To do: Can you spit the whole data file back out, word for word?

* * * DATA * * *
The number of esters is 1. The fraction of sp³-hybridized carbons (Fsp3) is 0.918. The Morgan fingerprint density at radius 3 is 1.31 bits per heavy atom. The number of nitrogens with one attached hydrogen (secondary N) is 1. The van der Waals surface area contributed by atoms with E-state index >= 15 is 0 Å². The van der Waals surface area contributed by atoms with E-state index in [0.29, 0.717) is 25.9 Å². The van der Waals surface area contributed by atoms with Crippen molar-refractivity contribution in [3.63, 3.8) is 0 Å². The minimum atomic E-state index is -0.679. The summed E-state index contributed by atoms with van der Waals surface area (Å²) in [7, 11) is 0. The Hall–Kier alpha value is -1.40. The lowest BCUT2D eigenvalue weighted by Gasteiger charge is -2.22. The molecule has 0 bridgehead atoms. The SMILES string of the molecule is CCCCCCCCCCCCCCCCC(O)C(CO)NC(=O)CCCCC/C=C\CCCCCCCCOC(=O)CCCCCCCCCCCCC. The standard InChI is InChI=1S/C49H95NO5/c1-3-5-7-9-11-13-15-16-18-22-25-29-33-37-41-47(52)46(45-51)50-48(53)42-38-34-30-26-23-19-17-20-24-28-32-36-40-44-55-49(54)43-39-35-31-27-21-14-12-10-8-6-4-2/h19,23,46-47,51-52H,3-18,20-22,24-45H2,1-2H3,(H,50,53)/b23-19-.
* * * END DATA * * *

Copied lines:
The number of esters is 1. The fraction of sp³-hybridized carbons (Fsp3) is 0.918. The Morgan fingerprint density at radius 3 is 1.31 bits per heavy atom. The number of nitrogens with one attached hydrogen (secondary N) is 1. The van der Waals surface area contributed by atoms with E-state index >= 15 is 0 Å². The van der Waals surface area contributed by atoms with E-state index in [0.29, 0.717) is 25.9 Å². The van der Waals surface area contributed by atoms with Crippen molar-refractivity contribution in [3.63, 3.8) is 0 Å². The minimum atomic E-state index is -0.679. The summed E-state index contributed by atoms with van der Waals surface area (Å²) in [7, 11) is 0. The Hall–Kier alpha value is -1.40. The lowest BCUT2D eigenvalue weighted by Gasteiger charge is -2.22. The molecule has 0 bridgehead atoms. The SMILES string of the molecule is CCCCCCCCCCCCCCCCC(O)C(CO)NC(=O)CCCCC/C=C\CCCCCCCCOC(=O)CCCCCCCCCCCCC. The standard InChI is InChI=1S/C49H95NO5/c1-3-5-7-9-11-13-15-16-18-22-25-29-33-37-41-47(52)46(45-51)50-48(53)42-38-34-30-26-23-19-17-20-24-28-32-36-40-44-55-49(54)43-39-35-31-27-21-14-12-10-8-6-4-2/h19,23,46-47,51-52H,3-18,20-22,24-45H2,1-2H3,(H,50,53)/b23-19-.